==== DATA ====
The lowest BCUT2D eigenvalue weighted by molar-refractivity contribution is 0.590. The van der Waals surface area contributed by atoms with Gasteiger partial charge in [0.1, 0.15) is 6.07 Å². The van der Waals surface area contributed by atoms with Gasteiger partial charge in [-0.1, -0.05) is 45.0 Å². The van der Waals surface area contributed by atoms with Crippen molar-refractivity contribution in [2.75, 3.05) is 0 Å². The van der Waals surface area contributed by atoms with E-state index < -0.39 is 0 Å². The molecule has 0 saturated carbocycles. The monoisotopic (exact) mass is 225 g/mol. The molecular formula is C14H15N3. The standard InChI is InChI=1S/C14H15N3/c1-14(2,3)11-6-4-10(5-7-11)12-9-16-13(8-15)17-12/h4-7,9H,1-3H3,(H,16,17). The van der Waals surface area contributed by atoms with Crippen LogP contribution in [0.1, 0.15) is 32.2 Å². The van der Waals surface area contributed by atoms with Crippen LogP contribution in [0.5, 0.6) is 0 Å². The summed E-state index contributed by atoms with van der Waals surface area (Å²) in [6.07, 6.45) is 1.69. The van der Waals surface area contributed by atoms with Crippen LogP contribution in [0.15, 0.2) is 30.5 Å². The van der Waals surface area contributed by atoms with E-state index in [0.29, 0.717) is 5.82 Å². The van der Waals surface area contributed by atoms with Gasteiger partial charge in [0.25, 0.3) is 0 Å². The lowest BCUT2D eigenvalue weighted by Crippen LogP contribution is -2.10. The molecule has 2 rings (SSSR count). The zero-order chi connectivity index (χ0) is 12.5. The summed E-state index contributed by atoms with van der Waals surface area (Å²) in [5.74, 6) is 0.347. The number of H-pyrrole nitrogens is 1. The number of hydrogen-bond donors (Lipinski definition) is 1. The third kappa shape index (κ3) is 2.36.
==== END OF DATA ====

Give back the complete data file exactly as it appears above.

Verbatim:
The lowest BCUT2D eigenvalue weighted by molar-refractivity contribution is 0.590. The van der Waals surface area contributed by atoms with Gasteiger partial charge in [0.1, 0.15) is 6.07 Å². The van der Waals surface area contributed by atoms with Gasteiger partial charge in [-0.1, -0.05) is 45.0 Å². The van der Waals surface area contributed by atoms with Crippen molar-refractivity contribution in [2.75, 3.05) is 0 Å². The van der Waals surface area contributed by atoms with E-state index < -0.39 is 0 Å². The molecule has 0 saturated carbocycles. The monoisotopic (exact) mass is 225 g/mol. The molecular formula is C14H15N3. The standard InChI is InChI=1S/C14H15N3/c1-14(2,3)11-6-4-10(5-7-11)12-9-16-13(8-15)17-12/h4-7,9H,1-3H3,(H,16,17). The van der Waals surface area contributed by atoms with Crippen LogP contribution in [0.1, 0.15) is 32.2 Å². The van der Waals surface area contributed by atoms with Crippen LogP contribution in [0.5, 0.6) is 0 Å². The summed E-state index contributed by atoms with van der Waals surface area (Å²) in [6.07, 6.45) is 1.69. The van der Waals surface area contributed by atoms with Crippen LogP contribution in [0.15, 0.2) is 30.5 Å². The van der Waals surface area contributed by atoms with E-state index in [0.29, 0.717) is 5.82 Å². The van der Waals surface area contributed by atoms with Gasteiger partial charge in [0.25, 0.3) is 0 Å². The lowest BCUT2D eigenvalue weighted by Crippen LogP contribution is -2.10. The molecule has 2 rings (SSSR count). The zero-order chi connectivity index (χ0) is 12.5. The summed E-state index contributed by atoms with van der Waals surface area (Å²) in [5.74, 6) is 0.347. The number of H-pyrrole nitrogens is 1. The number of hydrogen-bond donors (Lipinski definition) is 1. The third kappa shape index (κ3) is 2.36.